Mexican communities oppose wind projects

The wind hasn’t stopped blowing on the Isthmus of Tehuantepec in the southern state of Oaxaca. Night and day it rustles leaves, sweeps across the sea and spins the blades of wind turbines.

To drive wind energy production in this Mexican region, in 2004 the U.S. Department of Energy and the U.S. Agency for International Development (USAID), published the “Wind Energy Resource Atlas of Oaxaca” assuring that communities would receive social and economic benefits from renewable energy.

According to the atlas, the wind potential of much of the Isthmus of Tehuantepec is “excellent,” so it was unsurprising when in December 2012 the Mexican Wind Energy Association (AMDEE), which unites the leading companies in this sector, already had 15 wind farms in the area.

“The companies divided up our land, like the Spanish when they came to America,” Bettina Cruz Velázquez, a member of the Assembly of Indigenous Communities of the Isthmus in Defense of Land and Territory, told Latinamerica Press. “I recognize there is worldwide concern about climate change, but what is motivating the companies is turning our air into money. Green energy is a business that profits from cheating the communities; they destroy our way of life and menace our food sovereignty, forcing us into displacement.”

There are 10 multinational companies running 15 projects on the isthmus in Oaxaca — Iberdrola, Acciona, CFE, Enel Green Power, Gamesa, Cemex, Peñoles, Eléctrica del Valle de México, Renovalia, and Demex — and the Mexican federal government’s Energy Regulation Commission has approved more projects. The goal for the government of Oaxaca is to generate 2,000 MW of renewable energy by 2015.

No prior consultation

All the energy companies seem to be operating under the same scheme that doesn’t include any free and informed prior consultation to the 15 indigenous communities on the Isthmus of Tehuantepec, as established by the International Labor Organization (ILO) Convention 169 concerning Indigenous and Tribal Peoples ratified by Mexico in 1991, in addition to several national laws.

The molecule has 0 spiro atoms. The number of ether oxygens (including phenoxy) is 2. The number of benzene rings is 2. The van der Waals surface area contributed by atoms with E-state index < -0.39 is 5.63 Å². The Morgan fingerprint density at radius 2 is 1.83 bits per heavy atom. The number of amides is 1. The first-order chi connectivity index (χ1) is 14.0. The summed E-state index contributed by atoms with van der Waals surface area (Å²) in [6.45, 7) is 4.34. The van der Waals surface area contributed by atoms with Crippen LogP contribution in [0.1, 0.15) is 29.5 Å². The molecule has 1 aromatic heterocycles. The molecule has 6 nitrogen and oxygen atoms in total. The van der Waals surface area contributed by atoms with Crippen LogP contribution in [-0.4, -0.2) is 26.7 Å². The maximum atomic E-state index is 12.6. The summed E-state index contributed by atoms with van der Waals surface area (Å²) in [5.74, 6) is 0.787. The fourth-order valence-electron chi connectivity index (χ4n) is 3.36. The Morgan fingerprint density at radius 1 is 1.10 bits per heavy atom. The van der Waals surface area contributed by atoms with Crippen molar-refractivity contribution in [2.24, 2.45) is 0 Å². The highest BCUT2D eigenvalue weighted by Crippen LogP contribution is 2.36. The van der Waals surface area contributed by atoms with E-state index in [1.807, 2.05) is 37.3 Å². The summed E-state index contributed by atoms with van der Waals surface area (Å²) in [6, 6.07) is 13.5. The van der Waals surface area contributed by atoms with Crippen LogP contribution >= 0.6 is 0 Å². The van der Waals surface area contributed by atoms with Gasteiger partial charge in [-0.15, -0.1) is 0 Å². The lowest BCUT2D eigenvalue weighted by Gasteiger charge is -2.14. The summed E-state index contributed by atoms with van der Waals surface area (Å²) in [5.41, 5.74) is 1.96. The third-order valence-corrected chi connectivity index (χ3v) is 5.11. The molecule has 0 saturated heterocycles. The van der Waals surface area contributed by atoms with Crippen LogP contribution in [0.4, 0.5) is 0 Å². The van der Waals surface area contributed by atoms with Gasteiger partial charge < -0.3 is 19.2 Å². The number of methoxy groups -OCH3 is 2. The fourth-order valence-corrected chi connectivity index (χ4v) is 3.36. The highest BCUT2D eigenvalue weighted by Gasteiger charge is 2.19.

To obtain the right to possession of the land for 30 years, company representatives go door to door, asking campesino families to sign draconian contracts that set the amount of payment for the land lease. In addition, they promise work, development, infrastructure investments and reduced electricity bills once the wind farm is in operation.

In reality, 10 of the wind fields on the isthmus function under the premise of “self-sufficiency,” which the federal government’s Energy Secretariat defines as the “production of electricity for subsistence purposes, provided that such power is intended to meet the needs of individual and legal entities and isn’t inconvenient for the country.” The “individual and legal entities” using the energy produced by the wind farm to meet their needs are large transnational corporations, including Nestlé, Femsa-Coca Cola, Bimbo, Nissan and Mitsubishi.

What Oaxacan farming families are receiving in return are pure crumbs. According to Roberto Garduño, of the Mexican newspaper La Jornada, in Europe the standard rent wind companies pay for land represents 3.9 percent of total production costs, while in Mexico it’s between 0.025 percent and 1.53 percent.

In many cases these contracts are illegal, given that much of the land used for the wind farms isn’t private, but rather communal. “In this property system, land belongs to the community; families have the usufruct on it without being owners,” attorney Raúl Rangel González told Latinamerica Press. “Only the community assembly may give the company the right to operate.”

Source: Orsetta Bellani | Latinamerica Press

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